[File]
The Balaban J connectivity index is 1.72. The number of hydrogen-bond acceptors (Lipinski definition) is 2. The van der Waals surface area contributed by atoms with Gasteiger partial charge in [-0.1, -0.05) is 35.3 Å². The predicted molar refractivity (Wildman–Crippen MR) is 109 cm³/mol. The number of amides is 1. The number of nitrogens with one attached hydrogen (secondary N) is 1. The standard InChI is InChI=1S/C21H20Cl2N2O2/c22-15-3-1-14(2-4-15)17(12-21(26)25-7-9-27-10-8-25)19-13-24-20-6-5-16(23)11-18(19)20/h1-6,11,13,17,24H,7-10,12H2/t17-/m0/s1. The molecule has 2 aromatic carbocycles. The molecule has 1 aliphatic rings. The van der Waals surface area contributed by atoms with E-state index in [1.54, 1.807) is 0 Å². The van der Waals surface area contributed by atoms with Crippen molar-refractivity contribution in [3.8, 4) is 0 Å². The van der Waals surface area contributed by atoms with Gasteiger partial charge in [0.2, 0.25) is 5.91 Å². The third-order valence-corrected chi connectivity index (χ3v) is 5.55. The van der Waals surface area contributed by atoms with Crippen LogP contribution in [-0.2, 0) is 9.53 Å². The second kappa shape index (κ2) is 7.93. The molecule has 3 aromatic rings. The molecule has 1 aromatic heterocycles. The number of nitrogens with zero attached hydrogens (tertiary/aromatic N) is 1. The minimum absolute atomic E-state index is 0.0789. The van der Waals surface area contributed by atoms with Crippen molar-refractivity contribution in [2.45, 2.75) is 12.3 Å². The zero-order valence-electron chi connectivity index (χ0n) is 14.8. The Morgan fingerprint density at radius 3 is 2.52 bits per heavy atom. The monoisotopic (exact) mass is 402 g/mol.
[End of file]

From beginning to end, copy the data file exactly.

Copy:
The Balaban J connectivity index is 1.72. The number of hydrogen-bond acceptors (Lipinski definition) is 2. The van der Waals surface area contributed by atoms with Gasteiger partial charge in [-0.1, -0.05) is 35.3 Å². The predicted molar refractivity (Wildman–Crippen MR) is 109 cm³/mol. The number of amides is 1. The number of nitrogens with one attached hydrogen (secondary N) is 1. The standard InChI is InChI=1S/C21H20Cl2N2O2/c22-15-3-1-14(2-4-15)17(12-21(26)25-7-9-27-10-8-25)19-13-24-20-6-5-16(23)11-18(19)20/h1-6,11,13,17,24H,7-10,12H2/t17-/m0/s1. The molecule has 2 aromatic carbocycles. The molecule has 1 aliphatic rings. The van der Waals surface area contributed by atoms with E-state index in [1.54, 1.807) is 0 Å². The van der Waals surface area contributed by atoms with Crippen molar-refractivity contribution in [3.8, 4) is 0 Å². The van der Waals surface area contributed by atoms with Gasteiger partial charge in [0.2, 0.25) is 5.91 Å². The third-order valence-corrected chi connectivity index (χ3v) is 5.55. The van der Waals surface area contributed by atoms with Crippen LogP contribution in [-0.2, 0) is 9.53 Å². The second kappa shape index (κ2) is 7.93. The molecule has 3 aromatic rings. The molecule has 1 aromatic heterocycles. The number of nitrogens with zero attached hydrogens (tertiary/aromatic N) is 1. The minimum absolute atomic E-state index is 0.0789. The van der Waals surface area contributed by atoms with Crippen molar-refractivity contribution in [2.45, 2.75) is 12.3 Å². The zero-order valence-electron chi connectivity index (χ0n) is 14.8. The Morgan fingerprint density at radius 3 is 2.52 bits per heavy atom. The monoisotopic (exact) mass is 402 g/mol.